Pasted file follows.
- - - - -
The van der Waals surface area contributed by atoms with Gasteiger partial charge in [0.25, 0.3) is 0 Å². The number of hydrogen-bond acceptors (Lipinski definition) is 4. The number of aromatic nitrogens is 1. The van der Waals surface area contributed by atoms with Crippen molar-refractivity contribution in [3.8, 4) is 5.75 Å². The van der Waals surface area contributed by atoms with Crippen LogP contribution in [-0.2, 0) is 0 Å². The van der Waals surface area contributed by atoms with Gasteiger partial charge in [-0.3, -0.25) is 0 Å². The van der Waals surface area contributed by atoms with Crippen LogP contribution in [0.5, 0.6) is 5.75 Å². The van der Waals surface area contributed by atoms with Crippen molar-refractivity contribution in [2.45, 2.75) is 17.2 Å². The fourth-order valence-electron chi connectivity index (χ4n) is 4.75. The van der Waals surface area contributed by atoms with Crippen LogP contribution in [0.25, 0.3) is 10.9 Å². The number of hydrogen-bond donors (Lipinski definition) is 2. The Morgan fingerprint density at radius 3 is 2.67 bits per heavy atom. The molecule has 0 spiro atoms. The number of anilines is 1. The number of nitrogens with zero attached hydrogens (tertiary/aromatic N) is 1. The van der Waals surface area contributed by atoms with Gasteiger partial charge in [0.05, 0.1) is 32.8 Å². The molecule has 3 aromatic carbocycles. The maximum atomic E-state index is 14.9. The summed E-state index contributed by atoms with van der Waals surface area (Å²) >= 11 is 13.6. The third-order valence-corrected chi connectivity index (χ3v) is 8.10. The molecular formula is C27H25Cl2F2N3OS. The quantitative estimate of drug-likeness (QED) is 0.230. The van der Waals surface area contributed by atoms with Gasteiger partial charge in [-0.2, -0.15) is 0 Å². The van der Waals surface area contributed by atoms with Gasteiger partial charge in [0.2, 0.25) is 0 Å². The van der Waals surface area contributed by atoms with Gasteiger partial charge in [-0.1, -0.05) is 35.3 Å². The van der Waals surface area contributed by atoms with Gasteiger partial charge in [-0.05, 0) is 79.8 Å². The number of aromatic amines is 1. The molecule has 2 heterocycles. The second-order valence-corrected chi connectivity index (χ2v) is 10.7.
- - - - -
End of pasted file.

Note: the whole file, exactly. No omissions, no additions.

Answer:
The van der Waals surface area contributed by atoms with Gasteiger partial charge in [0.25, 0.3) is 0 Å². The number of hydrogen-bond acceptors (Lipinski definition) is 4. The number of aromatic nitrogens is 1. The van der Waals surface area contributed by atoms with Crippen molar-refractivity contribution in [3.8, 4) is 5.75 Å². The van der Waals surface area contributed by atoms with Crippen LogP contribution in [-0.2, 0) is 0 Å². The van der Waals surface area contributed by atoms with Gasteiger partial charge in [-0.3, -0.25) is 0 Å². The van der Waals surface area contributed by atoms with Crippen LogP contribution in [0.5, 0.6) is 5.75 Å². The van der Waals surface area contributed by atoms with Crippen molar-refractivity contribution in [2.45, 2.75) is 17.2 Å². The fourth-order valence-electron chi connectivity index (χ4n) is 4.75. The van der Waals surface area contributed by atoms with Crippen LogP contribution in [0.25, 0.3) is 10.9 Å². The number of hydrogen-bond donors (Lipinski definition) is 2. The Morgan fingerprint density at radius 3 is 2.67 bits per heavy atom. The molecule has 0 spiro atoms. The number of anilines is 1. The number of nitrogens with zero attached hydrogens (tertiary/aromatic N) is 1. The van der Waals surface area contributed by atoms with Gasteiger partial charge in [0.05, 0.1) is 32.8 Å². The molecule has 3 aromatic carbocycles. The maximum atomic E-state index is 14.9. The summed E-state index contributed by atoms with van der Waals surface area (Å²) >= 11 is 13.6. The third-order valence-corrected chi connectivity index (χ3v) is 8.10. The molecular formula is C27H25Cl2F2N3OS. The quantitative estimate of drug-likeness (QED) is 0.230. The van der Waals surface area contributed by atoms with Gasteiger partial charge in [-0.2, -0.15) is 0 Å². The van der Waals surface area contributed by atoms with Gasteiger partial charge in [0.2, 0.25) is 0 Å². The van der Waals surface area contributed by atoms with Gasteiger partial charge in [-0.1, -0.05) is 35.3 Å². The van der Waals surface area contributed by atoms with Gasteiger partial charge in [-0.05, 0) is 79.8 Å². The number of aromatic amines is 1. The molecule has 2 heterocycles. The second-order valence-corrected chi connectivity index (χ2v) is 10.7.